'Milestones in Migraine Management' Introduced During National Headache Awareness Week

Jun 01, 2000, 01:00 ET from Bristol-Myers Squibb Company

    NEW YORK, June 1 /PRNewswire/ -- From exorcisms to ergotamines, from going
 under the knife to going over-the-counter, the history of migraine headache
 treatment is long and colorful.  National Headache Awareness Week
 (June 4 to 10) is a good time to take a look back at the astonishing progress
 scientists have made in treating the mysterious -- and painful -- condition of
 migraine headache.
     "We've come such a long way in treating migraine, even from just ten years
 ago," said Lawrence Newman, M.D., director of The Headache Institute at St.
 Luke's Roosevelt Hospital in New York.  "Today, we are better able to control
 the pain, nausea and other symptoms of migraine better than ever before,
 bringing relief to the estimated 25 million Americans who suffer from
 migraine."
     To showcase the progress made during the centuries-old war against
 migraine pain, Excedrin(R) Migraine, the first FDA-approved migraine
 medication available without a prescription, developed Milestones in Migraine
 Management, a timeline of the false starts, red herrings and ahead-of-their-
 time discoveries that have led to today's highly effective and accessible
 migraine therapies.
     Excedrin Migraine is made by Bristol-Myers Squibb Company, a $20 billion
 diversified, global health and personal care company whose mission is to
 extend and enhance human life.
 
                       MILESTONES IN MIGRAINE MANAGEMENT
 
     In ancient civilizations, headaches were believed to be caused by evil
 spirits who inhabited the head.  The spirits were chased away with prayer or
 the application of some unpleasant substance, such as goat dung.  Severe
 headache was sometimes treated by trepanning -- boring a hole into the skull
 to release the evil inhabitant.
     Incredibly, this unscientific notion of pain being "all in your head"
 persisted all the way into the late 20th century.  Migraine was largely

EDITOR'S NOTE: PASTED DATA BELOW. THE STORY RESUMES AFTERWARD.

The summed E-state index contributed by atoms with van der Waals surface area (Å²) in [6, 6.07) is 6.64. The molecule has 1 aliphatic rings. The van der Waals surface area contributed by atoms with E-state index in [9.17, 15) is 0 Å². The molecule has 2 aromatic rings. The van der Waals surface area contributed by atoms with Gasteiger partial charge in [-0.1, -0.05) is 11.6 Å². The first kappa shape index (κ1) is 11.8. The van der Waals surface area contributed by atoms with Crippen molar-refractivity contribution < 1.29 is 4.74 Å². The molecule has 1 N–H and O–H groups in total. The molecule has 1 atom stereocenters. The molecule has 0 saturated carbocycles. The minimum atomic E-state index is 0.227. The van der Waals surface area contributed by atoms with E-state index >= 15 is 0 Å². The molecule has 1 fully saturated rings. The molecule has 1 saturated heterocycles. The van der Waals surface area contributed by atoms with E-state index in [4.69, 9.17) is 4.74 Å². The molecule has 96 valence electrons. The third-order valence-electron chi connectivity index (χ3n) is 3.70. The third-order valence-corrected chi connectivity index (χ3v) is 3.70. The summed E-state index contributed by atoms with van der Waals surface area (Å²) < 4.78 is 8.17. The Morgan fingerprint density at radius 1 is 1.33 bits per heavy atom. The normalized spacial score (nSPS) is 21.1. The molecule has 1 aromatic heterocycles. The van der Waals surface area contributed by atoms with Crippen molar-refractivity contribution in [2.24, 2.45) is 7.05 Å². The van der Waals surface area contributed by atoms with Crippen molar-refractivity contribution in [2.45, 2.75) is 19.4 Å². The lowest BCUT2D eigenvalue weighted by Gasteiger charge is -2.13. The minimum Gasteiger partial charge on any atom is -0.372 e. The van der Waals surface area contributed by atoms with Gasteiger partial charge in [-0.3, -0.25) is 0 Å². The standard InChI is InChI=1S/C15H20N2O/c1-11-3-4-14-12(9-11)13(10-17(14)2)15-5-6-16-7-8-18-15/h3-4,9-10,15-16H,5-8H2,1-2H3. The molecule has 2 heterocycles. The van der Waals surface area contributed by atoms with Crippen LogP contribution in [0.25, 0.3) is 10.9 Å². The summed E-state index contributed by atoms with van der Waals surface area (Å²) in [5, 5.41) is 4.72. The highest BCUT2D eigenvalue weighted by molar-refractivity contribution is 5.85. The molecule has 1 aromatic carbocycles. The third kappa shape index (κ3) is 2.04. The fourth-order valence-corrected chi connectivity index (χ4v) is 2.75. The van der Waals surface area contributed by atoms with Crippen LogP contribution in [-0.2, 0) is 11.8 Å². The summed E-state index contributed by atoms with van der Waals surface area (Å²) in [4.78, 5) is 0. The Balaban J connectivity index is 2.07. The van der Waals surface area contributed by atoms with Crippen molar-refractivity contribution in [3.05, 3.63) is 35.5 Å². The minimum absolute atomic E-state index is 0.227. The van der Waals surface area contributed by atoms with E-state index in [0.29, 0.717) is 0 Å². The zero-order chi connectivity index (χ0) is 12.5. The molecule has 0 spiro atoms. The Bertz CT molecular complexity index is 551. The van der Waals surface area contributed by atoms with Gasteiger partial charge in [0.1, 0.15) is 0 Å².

thought to be psychosomatic; sufferers were told to relax and sent to
 therapists and hypnotists.  Thankfully, contemporary research has revealed
 precise physical events that bring about migraine pain, legitimizing the
 condition and providing long overdue relief.
 
     500 B.C.  Hippocratic "Humors"
     Hippocrates asserted that headaches could be traced to "humors" (fluids or
 vapors circulating in the body).  To release the humors, he recommended
 bleeding and the application of herbs to the head.
 
     100 A.D.  Migraine Gets its Name
     The Roman physician Galen described and named the one-sided headaches
 characteristic of migraine.  His term "hemicrania" eventually evolved into our
 familiar word "migraine." Treatment with "liver pills" becomes popular and
 remains so all the way into the 20th century.
 
     1600's:  Swelled Heads
     English physician Thomas Willis suggested that the pain of "megrim," or
 migraine, was caused by swelling of blood vessels in the head ... an
 astonishingly accurate theory that was not scientifically confirmed until the
 1940's by Dr. Harold Wolff.
 
     1920's:  Gotta Get Ergotamines
     Ergot extracts -- a product of moldy bread -- had been used to treat
 headaches since the late 19th century.  In 1918, they were synthesized into
 ergotamine tartrate, a vasoconstrictive treatment initially used to control
 bleeding after childbirth.  In the 20's, however, ergotamines became the first
 pharmacological treatment for migraines.
 
     1950's:  Suddenly Seratonin
     Scientists first began to uncover the true nature of migraines in the
 1950's, when it was proposed that migraine attacks might be associated with
 abnormalities of the neurotransmitter seratonin.  Methysergide was developed
 to act on what was incorrectly thought to be one, simple seratonin system in
 the brain.  The success of this drug in alleviating migraine provided the
 first proof that the condition might be more physical than psychosomatic.
 
     1960's:  Polypharmacy
     As research into the seratonin system progressed, it was thought that
 there may be as many as six different neurotransmitters involved in the